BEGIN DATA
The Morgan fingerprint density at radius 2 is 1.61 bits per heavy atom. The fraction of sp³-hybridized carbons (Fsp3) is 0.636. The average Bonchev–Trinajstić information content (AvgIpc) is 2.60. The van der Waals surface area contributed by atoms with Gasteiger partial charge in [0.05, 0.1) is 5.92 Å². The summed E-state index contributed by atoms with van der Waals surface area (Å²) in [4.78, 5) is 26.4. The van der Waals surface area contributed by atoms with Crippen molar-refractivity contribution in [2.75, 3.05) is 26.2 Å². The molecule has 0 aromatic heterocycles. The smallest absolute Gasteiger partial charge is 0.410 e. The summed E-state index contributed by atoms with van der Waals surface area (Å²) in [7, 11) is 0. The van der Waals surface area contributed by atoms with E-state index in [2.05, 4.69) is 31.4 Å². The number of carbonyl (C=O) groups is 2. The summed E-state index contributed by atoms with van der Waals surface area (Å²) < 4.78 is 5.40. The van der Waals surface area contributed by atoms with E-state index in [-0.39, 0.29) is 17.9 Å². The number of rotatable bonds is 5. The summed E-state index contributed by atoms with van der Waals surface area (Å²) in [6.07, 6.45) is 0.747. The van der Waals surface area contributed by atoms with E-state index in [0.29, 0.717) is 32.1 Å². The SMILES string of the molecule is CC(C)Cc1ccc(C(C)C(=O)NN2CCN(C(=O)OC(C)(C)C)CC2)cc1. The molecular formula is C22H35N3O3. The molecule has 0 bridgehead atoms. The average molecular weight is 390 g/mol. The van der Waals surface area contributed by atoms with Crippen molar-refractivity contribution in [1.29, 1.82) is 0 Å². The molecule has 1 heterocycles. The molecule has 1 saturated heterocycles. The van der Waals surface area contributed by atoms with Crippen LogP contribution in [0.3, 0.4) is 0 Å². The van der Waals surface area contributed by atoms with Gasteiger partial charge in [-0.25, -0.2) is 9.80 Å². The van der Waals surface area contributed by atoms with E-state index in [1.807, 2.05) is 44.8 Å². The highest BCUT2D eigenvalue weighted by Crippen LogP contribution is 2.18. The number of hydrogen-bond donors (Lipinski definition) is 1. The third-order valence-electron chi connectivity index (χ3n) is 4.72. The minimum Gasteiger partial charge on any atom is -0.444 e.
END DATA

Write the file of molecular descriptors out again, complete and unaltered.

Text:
The Morgan fingerprint density at radius 2 is 1.61 bits per heavy atom. The fraction of sp³-hybridized carbons (Fsp3) is 0.636. The average Bonchev–Trinajstić information content (AvgIpc) is 2.60. The van der Waals surface area contributed by atoms with Gasteiger partial charge in [0.05, 0.1) is 5.92 Å². The summed E-state index contributed by atoms with van der Waals surface area (Å²) in [4.78, 5) is 26.4. The van der Waals surface area contributed by atoms with Crippen molar-refractivity contribution in [2.75, 3.05) is 26.2 Å². The molecule has 0 aromatic heterocycles. The smallest absolute Gasteiger partial charge is 0.410 e. The summed E-state index contributed by atoms with van der Waals surface area (Å²) in [7, 11) is 0. The van der Waals surface area contributed by atoms with E-state index in [2.05, 4.69) is 31.4 Å². The number of carbonyl (C=O) groups is 2. The summed E-state index contributed by atoms with van der Waals surface area (Å²) < 4.78 is 5.40. The van der Waals surface area contributed by atoms with E-state index in [-0.39, 0.29) is 17.9 Å². The number of rotatable bonds is 5. The summed E-state index contributed by atoms with van der Waals surface area (Å²) in [6.07, 6.45) is 0.747. The van der Waals surface area contributed by atoms with E-state index in [0.29, 0.717) is 32.1 Å². The SMILES string of the molecule is CC(C)Cc1ccc(C(C)C(=O)NN2CCN(C(=O)OC(C)(C)C)CC2)cc1. The molecular formula is C22H35N3O3. The molecule has 0 bridgehead atoms. The average molecular weight is 390 g/mol. The van der Waals surface area contributed by atoms with Crippen molar-refractivity contribution in [1.29, 1.82) is 0 Å². The molecule has 1 heterocycles. The molecule has 1 saturated heterocycles. The van der Waals surface area contributed by atoms with Crippen LogP contribution in [0.3, 0.4) is 0 Å². The van der Waals surface area contributed by atoms with Gasteiger partial charge in [-0.25, -0.2) is 9.80 Å². The van der Waals surface area contributed by atoms with E-state index in [1.807, 2.05) is 44.8 Å². The highest BCUT2D eigenvalue weighted by Crippen LogP contribution is 2.18. The number of hydrogen-bond donors (Lipinski definition) is 1. The third-order valence-electron chi connectivity index (χ3n) is 4.72. The minimum Gasteiger partial charge on any atom is -0.444 e.